Negative Effects on Family Functioning From Psychosocial Treatments: A Recommendation for Expanded Safety Monitoring

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17 Citations (Scopus)

Abstract

Whereas biomedical products are required to be tested for safety with respect to vulnerable organ systems, psychosocial treatments are not required to be tested for safety with respect to vulnerable social systems such as the family. This article provides some evidence for the need to document the potential negative effects of psychosocial treatments on family-level outcomes. Three randomized controlled trials are reviewed in which independent ratings or self-reports of family functioning were measured. Each of the 3 studies compared the efficacy of a family and a nonfamily treatment. Totally unexpectedly, the nonfamily treatment in each of the 3 trials demonstrated significant declines in family functioning. The authors suggest that psychosocial treatments with vulnerable populations have the potential to produce negative side effects on families. Therefore, it is important to conduct further research to determine whether safety studies should be required for psychosocial treatments.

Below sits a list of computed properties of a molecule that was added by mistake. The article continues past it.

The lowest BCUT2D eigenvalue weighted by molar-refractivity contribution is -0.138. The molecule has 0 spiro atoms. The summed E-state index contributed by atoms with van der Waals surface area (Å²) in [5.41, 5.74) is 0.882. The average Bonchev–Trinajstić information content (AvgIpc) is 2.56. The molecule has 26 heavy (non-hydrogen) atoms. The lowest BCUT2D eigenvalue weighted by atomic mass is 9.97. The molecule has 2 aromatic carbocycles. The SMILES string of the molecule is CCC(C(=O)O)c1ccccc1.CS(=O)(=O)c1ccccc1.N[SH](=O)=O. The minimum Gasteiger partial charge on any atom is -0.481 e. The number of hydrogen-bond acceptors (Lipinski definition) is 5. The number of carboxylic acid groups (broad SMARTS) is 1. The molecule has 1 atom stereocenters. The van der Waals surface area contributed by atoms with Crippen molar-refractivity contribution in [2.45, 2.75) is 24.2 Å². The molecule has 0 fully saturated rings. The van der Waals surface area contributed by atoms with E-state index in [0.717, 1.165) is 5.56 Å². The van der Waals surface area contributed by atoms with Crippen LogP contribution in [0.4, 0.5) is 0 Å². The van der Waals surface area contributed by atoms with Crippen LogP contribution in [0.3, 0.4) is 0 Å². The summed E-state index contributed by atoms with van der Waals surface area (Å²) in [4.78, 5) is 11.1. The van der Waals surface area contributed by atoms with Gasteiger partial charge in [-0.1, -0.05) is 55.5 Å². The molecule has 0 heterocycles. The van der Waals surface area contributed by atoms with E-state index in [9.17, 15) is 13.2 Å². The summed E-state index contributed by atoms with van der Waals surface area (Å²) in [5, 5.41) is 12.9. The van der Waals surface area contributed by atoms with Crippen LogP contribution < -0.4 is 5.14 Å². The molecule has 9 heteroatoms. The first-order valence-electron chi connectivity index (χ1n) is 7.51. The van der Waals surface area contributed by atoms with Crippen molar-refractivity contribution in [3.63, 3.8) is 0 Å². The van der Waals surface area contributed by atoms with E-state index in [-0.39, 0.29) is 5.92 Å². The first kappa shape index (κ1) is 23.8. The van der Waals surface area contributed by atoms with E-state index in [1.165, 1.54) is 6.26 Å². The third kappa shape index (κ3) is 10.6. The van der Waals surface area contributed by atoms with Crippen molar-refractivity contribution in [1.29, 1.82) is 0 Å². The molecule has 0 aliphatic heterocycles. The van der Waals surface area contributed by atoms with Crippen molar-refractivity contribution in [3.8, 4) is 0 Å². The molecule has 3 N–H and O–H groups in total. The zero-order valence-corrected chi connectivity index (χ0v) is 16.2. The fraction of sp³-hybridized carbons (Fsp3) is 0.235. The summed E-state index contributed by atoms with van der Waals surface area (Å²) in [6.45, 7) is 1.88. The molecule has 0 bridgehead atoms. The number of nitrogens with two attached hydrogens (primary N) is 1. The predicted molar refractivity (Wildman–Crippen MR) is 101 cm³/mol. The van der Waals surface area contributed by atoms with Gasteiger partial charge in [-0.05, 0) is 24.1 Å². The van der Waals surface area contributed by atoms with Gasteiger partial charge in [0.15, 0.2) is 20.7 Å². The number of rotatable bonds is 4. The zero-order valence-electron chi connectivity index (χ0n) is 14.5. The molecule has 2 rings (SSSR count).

Original languageEnglish
Pages (from-to)468-478
Number of pages11
JournalJournal of Family Psychology
Volume21
Issue number3
DOIs
StatePublished - Sep 1 2007

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Safety
Therapeutics
Vulnerable Populations
Self Report
Randomized Controlled Trials
Research

Keywords

  • deterioration
  • family functioning
  • negative effects
  • psychosocial treatments
  • risk-benefit ratio

ASJC Scopus subject areas

  • Psychiatry and Mental health
  • Psychology(all)

Cite this

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